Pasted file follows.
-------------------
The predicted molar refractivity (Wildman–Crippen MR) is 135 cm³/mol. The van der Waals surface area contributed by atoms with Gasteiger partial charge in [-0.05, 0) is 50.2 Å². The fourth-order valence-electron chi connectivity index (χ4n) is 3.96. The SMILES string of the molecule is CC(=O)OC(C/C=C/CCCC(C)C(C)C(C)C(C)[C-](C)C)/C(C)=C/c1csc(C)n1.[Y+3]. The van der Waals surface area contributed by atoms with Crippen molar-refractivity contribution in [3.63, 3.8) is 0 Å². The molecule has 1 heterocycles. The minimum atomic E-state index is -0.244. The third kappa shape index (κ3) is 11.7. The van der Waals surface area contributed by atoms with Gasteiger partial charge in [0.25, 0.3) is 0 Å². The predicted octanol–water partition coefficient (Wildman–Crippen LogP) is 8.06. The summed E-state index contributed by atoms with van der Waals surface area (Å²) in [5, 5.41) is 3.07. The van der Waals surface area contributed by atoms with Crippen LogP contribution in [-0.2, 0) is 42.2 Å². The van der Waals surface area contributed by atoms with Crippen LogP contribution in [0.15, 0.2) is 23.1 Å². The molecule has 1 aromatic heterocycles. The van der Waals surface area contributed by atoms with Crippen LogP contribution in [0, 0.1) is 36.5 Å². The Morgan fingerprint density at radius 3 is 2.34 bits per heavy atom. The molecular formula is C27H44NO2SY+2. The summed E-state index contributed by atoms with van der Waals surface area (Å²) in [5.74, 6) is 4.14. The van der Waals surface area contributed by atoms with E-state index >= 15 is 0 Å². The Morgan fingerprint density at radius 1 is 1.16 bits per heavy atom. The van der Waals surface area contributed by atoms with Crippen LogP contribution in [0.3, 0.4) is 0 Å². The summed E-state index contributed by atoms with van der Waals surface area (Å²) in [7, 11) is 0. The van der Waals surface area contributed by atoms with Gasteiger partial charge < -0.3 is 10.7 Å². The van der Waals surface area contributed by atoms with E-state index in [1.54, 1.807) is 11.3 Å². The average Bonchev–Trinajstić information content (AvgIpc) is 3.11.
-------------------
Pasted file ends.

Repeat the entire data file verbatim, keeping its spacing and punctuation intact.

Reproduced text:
The predicted molar refractivity (Wildman–Crippen MR) is 135 cm³/mol. The van der Waals surface area contributed by atoms with Gasteiger partial charge in [-0.05, 0) is 50.2 Å². The fourth-order valence-electron chi connectivity index (χ4n) is 3.96. The SMILES string of the molecule is CC(=O)OC(C/C=C/CCCC(C)C(C)C(C)C(C)[C-](C)C)/C(C)=C/c1csc(C)n1.[Y+3]. The van der Waals surface area contributed by atoms with Crippen molar-refractivity contribution in [3.63, 3.8) is 0 Å². The molecule has 1 heterocycles. The minimum atomic E-state index is -0.244. The third kappa shape index (κ3) is 11.7. The van der Waals surface area contributed by atoms with Gasteiger partial charge in [0.25, 0.3) is 0 Å². The predicted octanol–water partition coefficient (Wildman–Crippen LogP) is 8.06. The summed E-state index contributed by atoms with van der Waals surface area (Å²) in [5, 5.41) is 3.07. The van der Waals surface area contributed by atoms with Crippen LogP contribution in [-0.2, 0) is 42.2 Å². The van der Waals surface area contributed by atoms with Crippen LogP contribution in [0.15, 0.2) is 23.1 Å². The molecule has 1 aromatic heterocycles. The van der Waals surface area contributed by atoms with Crippen LogP contribution in [0, 0.1) is 36.5 Å². The Morgan fingerprint density at radius 3 is 2.34 bits per heavy atom. The molecular formula is C27H44NO2SY+2. The summed E-state index contributed by atoms with van der Waals surface area (Å²) in [5.74, 6) is 4.14. The van der Waals surface area contributed by atoms with E-state index >= 15 is 0 Å². The Morgan fingerprint density at radius 1 is 1.16 bits per heavy atom. The van der Waals surface area contributed by atoms with Crippen LogP contribution in [0.3, 0.4) is 0 Å². The summed E-state index contributed by atoms with van der Waals surface area (Å²) in [7, 11) is 0. The van der Waals surface area contributed by atoms with Gasteiger partial charge < -0.3 is 10.7 Å². The van der Waals surface area contributed by atoms with E-state index in [1.54, 1.807) is 11.3 Å². The average Bonchev–Trinajstić information content (AvgIpc) is 3.11.